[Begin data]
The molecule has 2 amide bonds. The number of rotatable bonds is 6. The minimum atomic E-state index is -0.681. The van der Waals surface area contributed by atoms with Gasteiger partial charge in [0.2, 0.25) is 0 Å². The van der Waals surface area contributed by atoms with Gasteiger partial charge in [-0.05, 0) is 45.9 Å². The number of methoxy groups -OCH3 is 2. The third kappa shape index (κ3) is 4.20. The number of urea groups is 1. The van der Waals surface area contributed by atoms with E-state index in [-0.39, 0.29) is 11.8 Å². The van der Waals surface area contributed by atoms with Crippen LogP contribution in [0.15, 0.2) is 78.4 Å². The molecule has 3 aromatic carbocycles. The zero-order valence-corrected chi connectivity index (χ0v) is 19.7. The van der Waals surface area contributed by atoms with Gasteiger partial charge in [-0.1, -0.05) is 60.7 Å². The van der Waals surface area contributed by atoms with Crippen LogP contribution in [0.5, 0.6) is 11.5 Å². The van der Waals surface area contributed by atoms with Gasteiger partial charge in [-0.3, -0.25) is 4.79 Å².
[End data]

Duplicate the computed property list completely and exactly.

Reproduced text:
The molecule has 2 amide bonds. The number of rotatable bonds is 6. The minimum atomic E-state index is -0.681. The van der Waals surface area contributed by atoms with Gasteiger partial charge in [0.2, 0.25) is 0 Å². The van der Waals surface area contributed by atoms with Gasteiger partial charge in [-0.05, 0) is 45.9 Å². The number of methoxy groups -OCH3 is 2. The third kappa shape index (κ3) is 4.20. The number of urea groups is 1. The van der Waals surface area contributed by atoms with E-state index in [-0.39, 0.29) is 11.8 Å². The van der Waals surface area contributed by atoms with Crippen LogP contribution in [0.15, 0.2) is 78.4 Å². The molecule has 3 aromatic carbocycles. The zero-order valence-corrected chi connectivity index (χ0v) is 19.7. The van der Waals surface area contributed by atoms with Gasteiger partial charge in [-0.1, -0.05) is 60.7 Å². The van der Waals surface area contributed by atoms with Crippen LogP contribution in [0.5, 0.6) is 11.5 Å². The van der Waals surface area contributed by atoms with Gasteiger partial charge in [-0.3, -0.25) is 4.79 Å².